Early voting in the Arizona primary is underway as the Republican candidates for Senate faced off in a tense debate Wednesday night.
The debate, hosted by conservative TV network Newsmax, just days before former President Donald Trump is scheduled to campaign in the state, featured venture capitalist Blake Masters, businessman Jim Lamon and retired U.S. Air Force Maj. Gen. Michael McGuire.
The GOP hopefulsto take on incumbent Democratic Sen. Mark Kelly, who is considered one of the most vulnerable Democrats in the evenly divided Senate, as Republicans look to retake control in the midterm elections.
With primary day less than three weeks away, recent polls suggest the race could come down to the wire. Ad spending from the top candidates and their supporters is turning the Arizona GOP Senate primary intoprimary campaigns of this cycle.
While the ads have increasingly turned negative, the final primary debate also featured plenty of attacks. Masters and Lamon exchanged sharp words throughout the hour-long debate, as the two look to gain an edge in the closing days.
A recent poll from OH Predictive Insights showed Trump's endorsed candidate, Masters, leading Lamon by seven points. But more than a third of voters in the poll also said they remain undecided.
Lamon said Arizona voters don't want a "young politician" in Washington, D.C., an apparent swipe at his 35-year-old opponent Masters.
"Don't send more young politicians and lawyers, guys, send someone who's been through the real rigors of American society and work," Lamon said.
He also called Masters, who is backed by big tech billionaire and PayPal co-founder Peter Theil, a "California globalist."
Masters fired back at Lamon saying, "I've spent more years of my life in Arizona than Jim Lamon."
"You can tell from his accent, he's from a different part of the country. We welcome people here, that's fine," Masters said. "But I am Arizonan, and this is a bulls— attack."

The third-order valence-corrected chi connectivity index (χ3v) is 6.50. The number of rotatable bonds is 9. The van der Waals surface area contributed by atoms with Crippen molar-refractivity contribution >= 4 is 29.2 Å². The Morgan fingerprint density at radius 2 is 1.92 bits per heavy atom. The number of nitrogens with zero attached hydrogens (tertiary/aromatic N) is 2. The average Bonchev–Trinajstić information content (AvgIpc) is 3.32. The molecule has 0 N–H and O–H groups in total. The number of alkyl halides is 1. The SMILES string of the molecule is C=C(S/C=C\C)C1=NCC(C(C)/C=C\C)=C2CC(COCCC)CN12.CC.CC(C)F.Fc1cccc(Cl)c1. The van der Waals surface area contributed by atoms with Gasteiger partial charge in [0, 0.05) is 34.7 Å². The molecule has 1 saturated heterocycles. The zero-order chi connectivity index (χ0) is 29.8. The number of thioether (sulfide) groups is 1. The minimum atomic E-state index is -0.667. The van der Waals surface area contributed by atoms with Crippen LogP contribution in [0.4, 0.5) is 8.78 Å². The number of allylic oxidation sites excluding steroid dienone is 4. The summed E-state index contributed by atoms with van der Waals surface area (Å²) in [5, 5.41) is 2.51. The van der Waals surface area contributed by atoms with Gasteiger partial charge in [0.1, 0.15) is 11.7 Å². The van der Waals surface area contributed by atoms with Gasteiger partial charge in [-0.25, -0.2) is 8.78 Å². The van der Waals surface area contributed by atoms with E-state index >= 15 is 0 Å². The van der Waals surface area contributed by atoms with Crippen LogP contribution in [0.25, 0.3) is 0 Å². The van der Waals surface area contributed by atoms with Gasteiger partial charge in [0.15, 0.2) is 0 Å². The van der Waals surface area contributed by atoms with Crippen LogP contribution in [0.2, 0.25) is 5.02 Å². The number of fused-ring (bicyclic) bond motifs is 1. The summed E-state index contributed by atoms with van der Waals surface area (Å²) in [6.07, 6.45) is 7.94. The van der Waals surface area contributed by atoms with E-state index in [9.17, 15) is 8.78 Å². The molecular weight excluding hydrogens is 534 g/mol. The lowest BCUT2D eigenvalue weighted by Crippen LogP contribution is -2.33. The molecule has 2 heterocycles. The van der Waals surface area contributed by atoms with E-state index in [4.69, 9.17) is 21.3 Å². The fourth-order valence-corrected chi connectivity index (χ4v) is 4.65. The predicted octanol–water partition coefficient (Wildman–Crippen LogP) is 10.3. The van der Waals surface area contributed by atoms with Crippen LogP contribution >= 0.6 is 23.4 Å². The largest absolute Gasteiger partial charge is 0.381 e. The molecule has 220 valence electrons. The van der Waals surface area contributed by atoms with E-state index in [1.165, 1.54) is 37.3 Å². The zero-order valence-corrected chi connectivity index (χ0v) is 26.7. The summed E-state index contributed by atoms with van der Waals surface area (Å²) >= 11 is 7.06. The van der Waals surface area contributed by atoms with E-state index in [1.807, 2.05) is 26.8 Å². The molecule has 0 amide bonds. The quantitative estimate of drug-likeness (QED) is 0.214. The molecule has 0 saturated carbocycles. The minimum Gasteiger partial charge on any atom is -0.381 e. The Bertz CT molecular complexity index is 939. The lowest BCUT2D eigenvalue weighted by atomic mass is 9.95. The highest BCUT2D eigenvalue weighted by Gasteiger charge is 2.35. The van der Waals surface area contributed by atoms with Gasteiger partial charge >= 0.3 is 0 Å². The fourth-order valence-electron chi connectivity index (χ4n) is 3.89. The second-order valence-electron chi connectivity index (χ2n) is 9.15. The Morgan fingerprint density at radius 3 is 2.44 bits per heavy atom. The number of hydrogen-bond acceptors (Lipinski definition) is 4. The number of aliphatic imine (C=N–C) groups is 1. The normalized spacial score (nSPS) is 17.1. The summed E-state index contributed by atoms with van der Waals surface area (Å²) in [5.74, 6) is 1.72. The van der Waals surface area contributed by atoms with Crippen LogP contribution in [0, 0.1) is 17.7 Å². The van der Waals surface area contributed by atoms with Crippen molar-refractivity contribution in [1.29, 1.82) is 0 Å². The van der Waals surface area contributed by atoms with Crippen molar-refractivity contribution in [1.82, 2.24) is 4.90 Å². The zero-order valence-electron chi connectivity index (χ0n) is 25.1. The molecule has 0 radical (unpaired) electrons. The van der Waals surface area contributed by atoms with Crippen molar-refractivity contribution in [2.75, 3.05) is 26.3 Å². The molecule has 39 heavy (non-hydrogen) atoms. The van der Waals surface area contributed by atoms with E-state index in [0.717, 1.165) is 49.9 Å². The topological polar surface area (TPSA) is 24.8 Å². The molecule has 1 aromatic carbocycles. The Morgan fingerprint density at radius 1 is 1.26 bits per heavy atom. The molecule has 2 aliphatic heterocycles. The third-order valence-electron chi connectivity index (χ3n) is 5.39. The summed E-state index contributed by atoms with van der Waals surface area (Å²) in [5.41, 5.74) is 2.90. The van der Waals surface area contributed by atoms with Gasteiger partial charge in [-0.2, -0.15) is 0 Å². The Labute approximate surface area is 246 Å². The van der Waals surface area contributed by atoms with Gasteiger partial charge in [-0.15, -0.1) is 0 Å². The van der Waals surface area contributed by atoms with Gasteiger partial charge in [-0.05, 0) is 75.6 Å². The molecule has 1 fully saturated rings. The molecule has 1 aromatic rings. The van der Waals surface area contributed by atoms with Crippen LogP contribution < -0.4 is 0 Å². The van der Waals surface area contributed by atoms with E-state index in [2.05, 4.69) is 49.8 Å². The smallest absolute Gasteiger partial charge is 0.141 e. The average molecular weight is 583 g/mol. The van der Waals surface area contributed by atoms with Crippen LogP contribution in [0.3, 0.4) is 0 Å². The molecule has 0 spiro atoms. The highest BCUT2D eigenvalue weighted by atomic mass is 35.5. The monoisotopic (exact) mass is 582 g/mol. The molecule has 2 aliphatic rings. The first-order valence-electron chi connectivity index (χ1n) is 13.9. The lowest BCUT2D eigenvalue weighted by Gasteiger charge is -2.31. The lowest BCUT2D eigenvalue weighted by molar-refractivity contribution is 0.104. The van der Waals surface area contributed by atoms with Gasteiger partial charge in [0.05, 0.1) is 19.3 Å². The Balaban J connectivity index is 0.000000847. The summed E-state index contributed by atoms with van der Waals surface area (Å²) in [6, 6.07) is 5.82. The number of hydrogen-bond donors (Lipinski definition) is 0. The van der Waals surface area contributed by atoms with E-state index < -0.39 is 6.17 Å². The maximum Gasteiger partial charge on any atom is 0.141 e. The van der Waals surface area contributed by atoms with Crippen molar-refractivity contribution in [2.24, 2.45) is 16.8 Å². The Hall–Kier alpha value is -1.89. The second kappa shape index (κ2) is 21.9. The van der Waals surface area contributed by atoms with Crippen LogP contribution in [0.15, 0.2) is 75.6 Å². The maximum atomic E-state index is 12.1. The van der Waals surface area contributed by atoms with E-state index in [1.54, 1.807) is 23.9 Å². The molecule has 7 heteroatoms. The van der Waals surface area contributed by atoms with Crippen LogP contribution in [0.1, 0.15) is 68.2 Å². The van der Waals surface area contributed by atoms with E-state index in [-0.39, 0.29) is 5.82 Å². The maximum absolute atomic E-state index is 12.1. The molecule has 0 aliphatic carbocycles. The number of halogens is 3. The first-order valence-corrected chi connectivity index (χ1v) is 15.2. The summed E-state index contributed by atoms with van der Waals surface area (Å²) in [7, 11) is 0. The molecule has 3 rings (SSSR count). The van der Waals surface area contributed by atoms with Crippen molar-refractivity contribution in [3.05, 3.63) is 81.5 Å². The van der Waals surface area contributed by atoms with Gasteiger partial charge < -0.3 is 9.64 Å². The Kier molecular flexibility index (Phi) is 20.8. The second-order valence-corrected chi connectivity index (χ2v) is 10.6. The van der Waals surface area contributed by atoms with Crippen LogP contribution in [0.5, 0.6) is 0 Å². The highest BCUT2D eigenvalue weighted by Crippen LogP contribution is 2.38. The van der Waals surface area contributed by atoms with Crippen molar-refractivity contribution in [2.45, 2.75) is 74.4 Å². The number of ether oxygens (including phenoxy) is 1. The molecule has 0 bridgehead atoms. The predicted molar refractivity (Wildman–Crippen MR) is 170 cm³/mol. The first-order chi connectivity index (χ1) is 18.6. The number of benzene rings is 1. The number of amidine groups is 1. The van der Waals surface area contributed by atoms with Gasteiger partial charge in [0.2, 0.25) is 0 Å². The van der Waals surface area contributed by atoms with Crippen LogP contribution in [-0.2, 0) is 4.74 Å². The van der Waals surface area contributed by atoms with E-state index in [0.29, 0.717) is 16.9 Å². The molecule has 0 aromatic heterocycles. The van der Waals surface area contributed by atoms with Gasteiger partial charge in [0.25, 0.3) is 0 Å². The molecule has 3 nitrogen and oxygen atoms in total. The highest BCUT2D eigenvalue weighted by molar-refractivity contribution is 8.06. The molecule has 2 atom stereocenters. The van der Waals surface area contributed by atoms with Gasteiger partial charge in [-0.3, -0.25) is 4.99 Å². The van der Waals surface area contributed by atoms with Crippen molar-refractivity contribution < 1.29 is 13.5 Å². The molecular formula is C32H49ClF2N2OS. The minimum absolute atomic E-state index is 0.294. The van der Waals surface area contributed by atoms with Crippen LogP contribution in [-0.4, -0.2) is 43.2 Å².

Masters repeatedly mentioned his endorsement from Trump as he sought to fend off Lamon's attacks.
"We need to implement these America first policies," Masters said. "President Trump trusts me to do that. He met with Jim Lamon, he thought he was a bozo. I am the America first candidate, that is why I am endorsed."
While Masters and Lamon spent much of the debate attacking each other, one top-polling candidate was notably missing from the stage. State Attorney General Mark Brnovich was invited, and met the criteria for qualifying, but opted not to attend.
A spokesperson for Brnovich told CBS News the attorney general was traveling to Washington, D.C. on official business to "fight for the people of Arizona and against the Biden Administration's open-border policies."
This final Republican Senate primary debate, and Trump's looming visit to the state on Saturday, has put Arizona in the political spotlight. It is one the last major 2022 battleground states to hold a primary this cycle.
Trump on Saturday will rally for Masters in Prescott Valley, one of the most conservative parts of the state. The former president has inserted himself in several high profile primary battles this year, including in Nevada, Pennsylvania and Georgia.
The winner of the Aug. 2 primary will take on Sen. Kelly in November. Kelly announced on Wednesday that he's raised $13.6 million in the second quarter of 2022, and currently has $25 million cash on hand to defend his seat.
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